AB: We’ve been very clear as we have evolved as a business that having a strong culture of trustee responsibility that not only exists but thrives in each of our jurisdictions, is what makes us who we are. It’s why we have local Suntera Global senior staff and Group representation making up the boards of our corporate trustees throughout the business and why our trust teams are made up of professional practitioners, many of whom are STEP qualified.

Of course, no family is the same as another, so it stands to reason that no trust will be the same either. That’s why it’s so important to have in place a robust Group governance framework to encapsulate the bespoke advice, guidance and assistance we provide to clients and ensure that decision making follows a responsible and safe path as well as being compliant.

The ‘compliance’ landscape has changed dramatically over the past decade. The drive to ‘know your client’ has become a highly complex, sophisticated sector in its own right, focused on transparency, anti-money laundering, substance, profit shifting, management and direction, corporate governance and more. It’s now not only about ensuring we all know and understand who we are working with and accurate transaction monitoring, it’s about complying with the implementation of increasing new information exchange initiatives, tax-related legislation and regulation around transparency, and demonstrating unequivocally the effectiveness of those initiatives.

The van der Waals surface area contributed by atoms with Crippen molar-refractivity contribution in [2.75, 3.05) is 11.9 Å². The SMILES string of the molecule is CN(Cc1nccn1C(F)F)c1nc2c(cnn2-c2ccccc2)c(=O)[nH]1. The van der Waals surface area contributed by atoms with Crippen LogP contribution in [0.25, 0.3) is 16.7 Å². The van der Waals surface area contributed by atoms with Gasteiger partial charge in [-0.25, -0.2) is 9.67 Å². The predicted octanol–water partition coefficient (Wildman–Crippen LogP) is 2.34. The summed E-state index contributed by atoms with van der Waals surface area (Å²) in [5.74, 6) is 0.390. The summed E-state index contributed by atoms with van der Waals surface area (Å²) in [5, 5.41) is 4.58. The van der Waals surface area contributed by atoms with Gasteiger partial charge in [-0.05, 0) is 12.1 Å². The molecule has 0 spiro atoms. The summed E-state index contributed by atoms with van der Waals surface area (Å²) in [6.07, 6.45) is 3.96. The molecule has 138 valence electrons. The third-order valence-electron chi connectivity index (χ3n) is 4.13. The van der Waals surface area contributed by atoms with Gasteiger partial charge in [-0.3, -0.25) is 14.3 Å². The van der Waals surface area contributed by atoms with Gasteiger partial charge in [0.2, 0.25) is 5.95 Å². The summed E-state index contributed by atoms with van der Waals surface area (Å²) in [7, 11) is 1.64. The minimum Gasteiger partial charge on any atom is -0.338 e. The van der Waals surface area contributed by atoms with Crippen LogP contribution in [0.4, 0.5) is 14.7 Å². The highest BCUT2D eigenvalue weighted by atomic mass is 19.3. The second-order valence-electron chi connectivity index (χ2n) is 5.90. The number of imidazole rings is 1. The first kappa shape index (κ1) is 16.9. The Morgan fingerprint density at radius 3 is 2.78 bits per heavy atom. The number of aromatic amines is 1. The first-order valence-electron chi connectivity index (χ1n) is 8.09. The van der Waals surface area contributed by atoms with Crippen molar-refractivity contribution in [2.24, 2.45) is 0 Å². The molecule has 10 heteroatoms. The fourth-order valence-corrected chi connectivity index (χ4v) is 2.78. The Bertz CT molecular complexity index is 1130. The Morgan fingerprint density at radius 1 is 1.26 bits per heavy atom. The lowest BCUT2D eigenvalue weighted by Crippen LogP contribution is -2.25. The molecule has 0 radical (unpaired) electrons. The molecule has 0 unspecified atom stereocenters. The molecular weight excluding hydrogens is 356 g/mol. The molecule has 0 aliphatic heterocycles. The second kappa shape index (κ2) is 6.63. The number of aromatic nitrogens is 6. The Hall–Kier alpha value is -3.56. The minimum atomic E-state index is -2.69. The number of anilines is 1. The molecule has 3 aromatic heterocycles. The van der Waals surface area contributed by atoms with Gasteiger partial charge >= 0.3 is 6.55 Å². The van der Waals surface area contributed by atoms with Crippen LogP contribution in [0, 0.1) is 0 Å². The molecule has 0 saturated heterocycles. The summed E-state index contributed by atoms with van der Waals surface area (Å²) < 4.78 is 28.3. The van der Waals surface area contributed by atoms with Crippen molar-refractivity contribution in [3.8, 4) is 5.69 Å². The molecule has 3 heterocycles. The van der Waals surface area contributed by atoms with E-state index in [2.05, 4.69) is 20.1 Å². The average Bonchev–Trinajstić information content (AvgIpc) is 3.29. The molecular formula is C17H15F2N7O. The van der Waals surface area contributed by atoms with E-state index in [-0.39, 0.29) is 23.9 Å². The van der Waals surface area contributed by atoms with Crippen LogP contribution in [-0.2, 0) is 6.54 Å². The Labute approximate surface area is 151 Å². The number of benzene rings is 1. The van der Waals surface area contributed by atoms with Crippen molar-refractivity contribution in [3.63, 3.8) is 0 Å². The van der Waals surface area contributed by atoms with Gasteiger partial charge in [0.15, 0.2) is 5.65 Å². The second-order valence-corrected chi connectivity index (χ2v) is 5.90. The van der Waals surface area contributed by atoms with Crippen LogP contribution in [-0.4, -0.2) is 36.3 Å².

Q: Looking forward, are governance standards keeping up with the pace of digital change?

AB: The management of international family wealth has always had to adapt to changing regulatory, societal and cultural norms, and digital change is certainly a major force shaping the sector. But it’s now not a question of digital disruption; rather it’s about digital processes being seamlessly integrated to enhance service, accessibility and processes.

Wealth in its broadest sense is becoming more complex and as clients increasingly expect to communicate and transact digitally, so innovative, technology savvy trust companies like ourselves are increasingly “pushing” against what might be considered to be ‘traditional’ methods of client onboarding, KYC and reporting. But it’s important that this digital adoption is not at the expense of ‘traditional’ high quality client service.